But, more importantly, just what kind of ex-vegetarian is this guy? Why was he even a vegetarian before? Did he just do it because it used to be a trend he thought was cool and now it's not? I mean, I'm mainly an environment/health vegan-eater myself, but most people do it for the animals, and the outrageous cruelty of factory farming. But this guy eats "guilt-free bacon and chicken wings whenever [he] feel[s] like it"? How can he not suffer guilt? He should REALLY suffer guilt about this, if he was ever a vegetarian. And fish! FISH??? He really should know that fish are going extinct so that people like him can fool themselves into thinking they're eating healthy while they're actually eating something that, at best, is filled with all the chemical pollutants and crude oil and mercury we've ever put into our oceans, and, at worst, will very soon no longer exist, for we're eating them all. Feel guilty, man. Feel really, really guilty.
And, if he's eating these things whenever he wants, he's not keeping that weight off. I'm sorry. This dude has spoken too soon.
Golick writes about exercise:
Exercise has never helped me lose weight. For much of the time that I was grossly over weight, I was also extremely physically active, often whitewater kayaking or downhill skiing for several hours 4 or 5 days a week, and continuing to put on fat.Man, I hear ya. I struggle with exercise myself, because it makes my blood sugar drop, which makes me have to eat more, which makes it so that you don't lose any weight as a result of it. I don't engage in any heavy exercise. The only thing I do is bicycle to and from work.
But let me tell you, ever since I did start that daily bicycle trip, I have become more toned. I get out of breath less easily. I don't think my weight has dropped, but I have no doubt that it is important and healthful to add what I call "incidental physical activity" into your life. So, this doesn't mean you should go out of your way to exercise really hard. It means you should drive less and walk more, or bicycle. A morning brisk walk to work may be just the thing. When you exercise, your body uses insulin more effectively, which is basically a fancy technical way of saying it increases your metabolism. I'm not an expert in this, but, frankly, I think that low-impact, extended, consistent exercise does more to speed your metabolism than high-impact, quick, exhausting bursts of it every-so-often does. Also, is "downhill skiing" exercise? I really don't know, so feel free to answer that question.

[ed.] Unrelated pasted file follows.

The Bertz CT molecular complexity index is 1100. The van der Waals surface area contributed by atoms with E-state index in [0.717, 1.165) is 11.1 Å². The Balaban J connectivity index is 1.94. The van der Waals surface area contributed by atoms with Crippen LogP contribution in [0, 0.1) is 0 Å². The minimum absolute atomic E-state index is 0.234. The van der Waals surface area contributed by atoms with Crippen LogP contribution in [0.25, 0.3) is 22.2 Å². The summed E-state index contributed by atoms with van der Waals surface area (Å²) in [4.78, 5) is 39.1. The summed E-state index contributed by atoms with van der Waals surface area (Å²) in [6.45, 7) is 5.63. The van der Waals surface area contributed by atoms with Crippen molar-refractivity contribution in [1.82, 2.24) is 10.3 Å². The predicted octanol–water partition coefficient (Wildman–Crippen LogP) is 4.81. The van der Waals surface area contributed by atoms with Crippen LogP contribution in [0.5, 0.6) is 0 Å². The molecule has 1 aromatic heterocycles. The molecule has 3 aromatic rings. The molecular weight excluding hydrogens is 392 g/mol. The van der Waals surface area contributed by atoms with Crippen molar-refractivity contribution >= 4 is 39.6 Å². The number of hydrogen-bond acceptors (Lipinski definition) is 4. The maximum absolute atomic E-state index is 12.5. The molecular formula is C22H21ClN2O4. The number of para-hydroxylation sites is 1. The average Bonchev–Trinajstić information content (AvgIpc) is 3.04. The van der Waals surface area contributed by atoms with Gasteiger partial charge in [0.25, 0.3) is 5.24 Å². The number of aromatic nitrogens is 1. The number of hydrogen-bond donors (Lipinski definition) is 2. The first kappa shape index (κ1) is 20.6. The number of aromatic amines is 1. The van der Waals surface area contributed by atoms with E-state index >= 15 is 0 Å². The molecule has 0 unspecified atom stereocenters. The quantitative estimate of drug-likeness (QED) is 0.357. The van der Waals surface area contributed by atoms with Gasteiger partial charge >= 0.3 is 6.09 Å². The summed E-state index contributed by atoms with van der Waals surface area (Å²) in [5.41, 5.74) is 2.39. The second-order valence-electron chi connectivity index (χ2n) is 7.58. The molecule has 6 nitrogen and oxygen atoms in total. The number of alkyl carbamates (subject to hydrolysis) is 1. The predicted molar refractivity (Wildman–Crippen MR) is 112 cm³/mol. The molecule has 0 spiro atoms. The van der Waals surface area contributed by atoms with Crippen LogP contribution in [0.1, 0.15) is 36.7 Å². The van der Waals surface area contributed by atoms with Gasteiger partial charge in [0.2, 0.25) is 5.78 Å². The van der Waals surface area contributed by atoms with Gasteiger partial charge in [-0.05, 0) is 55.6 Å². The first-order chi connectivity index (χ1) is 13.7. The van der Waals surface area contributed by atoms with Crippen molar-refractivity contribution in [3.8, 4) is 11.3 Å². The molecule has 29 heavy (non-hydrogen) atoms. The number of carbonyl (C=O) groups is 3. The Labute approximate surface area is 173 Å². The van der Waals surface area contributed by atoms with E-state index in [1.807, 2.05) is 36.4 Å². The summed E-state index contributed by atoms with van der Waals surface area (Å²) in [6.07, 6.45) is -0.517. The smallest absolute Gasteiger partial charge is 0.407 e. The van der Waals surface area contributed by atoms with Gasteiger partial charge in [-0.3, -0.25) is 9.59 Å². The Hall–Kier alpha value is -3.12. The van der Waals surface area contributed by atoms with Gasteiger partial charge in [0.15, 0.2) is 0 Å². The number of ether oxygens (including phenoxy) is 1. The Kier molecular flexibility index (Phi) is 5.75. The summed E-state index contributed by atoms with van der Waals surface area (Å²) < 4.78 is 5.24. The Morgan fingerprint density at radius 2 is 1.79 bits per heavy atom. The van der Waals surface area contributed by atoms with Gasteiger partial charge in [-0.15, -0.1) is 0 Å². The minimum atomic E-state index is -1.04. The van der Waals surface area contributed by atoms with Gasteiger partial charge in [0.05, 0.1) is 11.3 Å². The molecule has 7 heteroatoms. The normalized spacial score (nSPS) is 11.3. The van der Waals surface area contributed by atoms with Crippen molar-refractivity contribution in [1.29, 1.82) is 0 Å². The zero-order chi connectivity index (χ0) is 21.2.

Here's where Golick says something right again, though:
The best diet is the one that you can stick to, even if the weight loss is slower.See, I think that every diet will help you lose weight, at least for a time. Even if we take on vastly different diets, either one can and probably will result in lost weight. I do not doubt this. So, the question is, how do we eat in a way that doesn't cause destruction to the earth, and also to our souls? How do we stick to a diet? The answer is definitely not in eating more meat and fish. One of the brilliant things about a vegan diet is that you can be driven by not just your own self-interest to stick to it, but also by a holistic desire for a better world. Personally, I'm a lot more likely to be driven by my principles than by vanity. I know not everyone is like that, but I don't think that having principles to drive how you eat as well as your own self-interest can possibly do anything but help you stick with it.
Today, for lunch, I had some homemade vegetable stew (which I'll post about soon), one slice of thick Italian bread, some salad with balsamic vinaigrette, cucumbers from my garden, and sunflower seeds, and a peach. If I get hungry later, I've got some roasted, salted peanuts to snack on. My stew has onion and garlic that was cooked in olive oil, so it's got fat. The dressing in my salad is also oil-based, plus the sunflower seeds are fatty. The stew contains potatoes, which NPR told me is the food which, no matter in what way you eat them, correlates the strongest to weight gain (nuts and seeds correlate the strongest with weight loss). And the bread, of course. Carbalicious.
Now, I'm not trying to be bossypants here, but I'm fairly certain that if this guy ate what I ate for lunch today, and ate things like that every day, and stopped eating out, he'd keep on the weight-loss train.
But, to be honest, I do not judge him for his weight. I think if he ate a healthful vegan diet, he'd be relatively svelte, but even if he wieghed 500 lbs, I would not think any less of him. I only think less of him for eating a meat and fish-based diet, and promoting it to strangers on the internet. And, frankly, he would not have earned my notice or ire if he hadn't stated that he was formerly a vegetarian but gave it up. I'd have just ignored his article.
James Golick, eat fruit and veggies. Nuts, tofu. Whole grains. Not too much. Eat slowly, mindfully. Cook for yourself. Don't always deny yourself sugar, unless you just don't want any sugar, which is fine too. If you feel you must eat animal products, get some organic eggs. Indulge in meat mindfully and enjoy every second of it, because it is a treat that costs the world both in terms of resources and suffering. Don't write articles that discourage others from eating vegetarian and vegan because that's not nice. So not nice, in fact, that if there were such a thing as hell, I think it could possibly cause you to go there. Writing off veg diets is like being a global warming denier. It's both wrong and dangerous. I want you to like yourself and to be happy, but I don't think extensive weight loss through these unsustainable diets where you're still eating "on the street" is the way to peace of mind and happiness. Let me give you some good cookbooks.